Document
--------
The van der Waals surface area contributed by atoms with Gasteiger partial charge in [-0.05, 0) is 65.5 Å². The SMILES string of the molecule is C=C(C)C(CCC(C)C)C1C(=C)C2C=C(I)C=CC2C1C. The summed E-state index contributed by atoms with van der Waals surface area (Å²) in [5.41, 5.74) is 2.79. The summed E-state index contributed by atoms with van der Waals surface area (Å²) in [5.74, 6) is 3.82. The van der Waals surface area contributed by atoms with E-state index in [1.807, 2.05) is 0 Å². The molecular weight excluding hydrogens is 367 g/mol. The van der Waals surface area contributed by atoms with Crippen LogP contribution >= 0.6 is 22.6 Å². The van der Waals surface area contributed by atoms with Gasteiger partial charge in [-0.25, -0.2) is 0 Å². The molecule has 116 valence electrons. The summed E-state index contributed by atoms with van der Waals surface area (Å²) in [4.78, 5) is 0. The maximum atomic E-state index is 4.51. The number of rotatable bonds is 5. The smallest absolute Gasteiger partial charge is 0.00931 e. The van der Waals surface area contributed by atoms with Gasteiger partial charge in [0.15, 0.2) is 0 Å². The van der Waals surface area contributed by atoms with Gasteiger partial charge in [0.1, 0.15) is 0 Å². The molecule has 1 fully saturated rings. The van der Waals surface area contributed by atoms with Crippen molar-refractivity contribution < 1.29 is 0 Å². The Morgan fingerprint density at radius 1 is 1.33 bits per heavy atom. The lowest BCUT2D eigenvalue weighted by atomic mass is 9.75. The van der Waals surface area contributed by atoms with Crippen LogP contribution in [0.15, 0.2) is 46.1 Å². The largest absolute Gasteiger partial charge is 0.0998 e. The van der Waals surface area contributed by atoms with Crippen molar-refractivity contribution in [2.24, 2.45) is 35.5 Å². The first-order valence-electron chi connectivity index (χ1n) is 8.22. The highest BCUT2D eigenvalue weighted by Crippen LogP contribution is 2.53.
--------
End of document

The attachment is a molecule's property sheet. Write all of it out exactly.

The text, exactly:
The van der Waals surface area contributed by atoms with Gasteiger partial charge in [-0.05, 0) is 65.5 Å². The SMILES string of the molecule is C=C(C)C(CCC(C)C)C1C(=C)C2C=C(I)C=CC2C1C. The summed E-state index contributed by atoms with van der Waals surface area (Å²) in [5.41, 5.74) is 2.79. The summed E-state index contributed by atoms with van der Waals surface area (Å²) in [5.74, 6) is 3.82. The van der Waals surface area contributed by atoms with E-state index in [1.807, 2.05) is 0 Å². The molecular weight excluding hydrogens is 367 g/mol. The van der Waals surface area contributed by atoms with Crippen LogP contribution >= 0.6 is 22.6 Å². The van der Waals surface area contributed by atoms with Gasteiger partial charge in [-0.25, -0.2) is 0 Å². The molecule has 116 valence electrons. The summed E-state index contributed by atoms with van der Waals surface area (Å²) in [4.78, 5) is 0. The maximum atomic E-state index is 4.51. The number of rotatable bonds is 5. The smallest absolute Gasteiger partial charge is 0.00931 e. The van der Waals surface area contributed by atoms with Gasteiger partial charge in [0.15, 0.2) is 0 Å². The van der Waals surface area contributed by atoms with Gasteiger partial charge in [0.1, 0.15) is 0 Å². The molecule has 1 fully saturated rings. The van der Waals surface area contributed by atoms with Crippen molar-refractivity contribution < 1.29 is 0 Å². The Morgan fingerprint density at radius 1 is 1.33 bits per heavy atom. The lowest BCUT2D eigenvalue weighted by atomic mass is 9.75. The van der Waals surface area contributed by atoms with Crippen LogP contribution in [0.15, 0.2) is 46.1 Å². The largest absolute Gasteiger partial charge is 0.0998 e. The van der Waals surface area contributed by atoms with Crippen molar-refractivity contribution in [2.24, 2.45) is 35.5 Å². The first-order valence-electron chi connectivity index (χ1n) is 8.22. The highest BCUT2D eigenvalue weighted by Crippen LogP contribution is 2.53.